I’ve been harboring something. Like an unwanted parasite, I’ve tried to clamp down my borders, my boundaries, to keep it out. Or in. Because sometimes I’m not sure I don’t need it.
At first glance, it feels like a grudge. Looking deeper, maybe it’s more of a regret, an emptiness, a wasted life.
Okay, maybe that last one’s a little dramatic. Maybe it’s just a normal part of the grieving process when you have to let something go. Something that was so instrumental, monumental and pivotal in your life for so long. Gone.
The thing I keep circling back to and feeling a bit embarrassed about is that it wasn’t a person. Not one individual at least. It was an experience. A job. One I loved and longed for before I even knew it existed and sunk my whole world into for eight years.
When I think of where Katie will be in eight years, suddenly that feels like a very long time. And it was sometimes.
Looking back, I can see my job became my full-time reality. It was like my child. The focal point of every waking thought, every conversation. You get to the point where you’re squeezing in your own wedding, regrettably missing a loved one's funeral or wedding, birthdays and holidays. But the job’s important. It’s bigger than yourself. And it seemed that way, a lot of the time.
Maybe that’s why I feel like it still owes me something. Like I buried myself in that work, sacrificed so much for too little return on investment. Certainly financial at least. Experiential was a different story. Sometimes—most times, really. But as soon as I walked away, it felt like it had never happened. Like it was a mirage. The sheen, the mystique and the pride quickly washed away. You build what you think is a legacy just to learn it was far from it. You were just a cog in the wheel until you weren’t.
All of those feelings are probably compounded by the fact that my former job is still in my face. Turn on the TV, and there it is. So I got rid of my sports channels. Walk through the grocery store and there are posters and people wearing jerseys. Scan through Twitter and there are faces that used to be yours or used to be your family. But they’ve moved on. They’re in the thick of it still. You’re just a blip in the past. ‘What was that Mormon girl’s name that used to bring us those game notes?’
It’s like seeing an ex who’s happily moved on and you’re still single and sucking at the dating scene.
Nobody wants to be discarded or forgotten. Maybe that’s the mirage. Maybe it wasn’t all for nothing and I’m the one that’s discounting any impact I had. Maybe my worries that I’ve become a distant memory—an outsider—maybe those are ill placed. The problem with perception and reality is that a lot of times, they’re not the same. But sometimes they are. And you cling onto that. At least I do.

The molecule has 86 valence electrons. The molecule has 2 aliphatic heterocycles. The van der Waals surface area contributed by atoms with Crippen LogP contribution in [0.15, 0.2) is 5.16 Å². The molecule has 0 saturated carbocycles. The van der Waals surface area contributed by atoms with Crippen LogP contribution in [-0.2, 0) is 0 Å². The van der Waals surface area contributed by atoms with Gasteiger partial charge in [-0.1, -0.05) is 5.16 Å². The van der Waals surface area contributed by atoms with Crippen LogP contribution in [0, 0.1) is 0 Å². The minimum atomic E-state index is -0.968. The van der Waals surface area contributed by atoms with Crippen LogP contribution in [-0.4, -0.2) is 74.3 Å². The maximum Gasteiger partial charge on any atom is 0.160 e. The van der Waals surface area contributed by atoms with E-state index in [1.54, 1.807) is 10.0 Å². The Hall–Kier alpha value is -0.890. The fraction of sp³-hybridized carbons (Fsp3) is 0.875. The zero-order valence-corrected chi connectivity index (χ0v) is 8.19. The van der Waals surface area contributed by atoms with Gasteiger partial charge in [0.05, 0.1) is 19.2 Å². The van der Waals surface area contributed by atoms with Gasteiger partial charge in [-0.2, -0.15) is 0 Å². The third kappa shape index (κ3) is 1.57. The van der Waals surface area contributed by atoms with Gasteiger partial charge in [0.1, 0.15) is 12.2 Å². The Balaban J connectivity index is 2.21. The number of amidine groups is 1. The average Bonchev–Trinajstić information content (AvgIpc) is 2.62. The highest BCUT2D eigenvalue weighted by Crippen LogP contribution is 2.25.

So what? I’m sitting on and island, a world away with a lot to be grateful for. And I am. So what do I want? What do I expect? Some statue on the arena plaza saying I was there? I mattered? No, it was just a job. That part is gone but the relationships I cultivated aren’t. Or at least they shouldn’t be. Except it feels like they are—just another part of the mirage. People I shared some of the biggest moments of my life with and now I don’t even know where they’re at in life. I couldn’t pick up a phone and call them if I wanted to. I went too far off the grid and lost contact. Lost contacts.
I’ve moved on—physically. Now I just need to move on mentally. Not leave it all behind but stop losing sleep worrying it’s left me behind. There are times and seasons for things and that one’s passed or at least paused for now.
We build bridges in life. Sometimes we walk away and tear them down. I’d rather leave it as it is in case I have a chance to cross it again some day or maybe just to know it's there.
As always, there are takeaways. What are mine? Don’t let a job define you, let it develop you. Let it direct your paths but don't let it become your path. And remember relationships are never one sided. If you’re feeling rejected or out of touch, reach out. It’s a two-way street. And sometimes you just need to learn to let things go. Let the memories shine, not shred you apart. Believe it or not, you can live in the present without forsaking or forgetting the past. Just don’t let it mire you in what ifs and could have beens. Leave it where it is—what was and what has been one heck of a ride.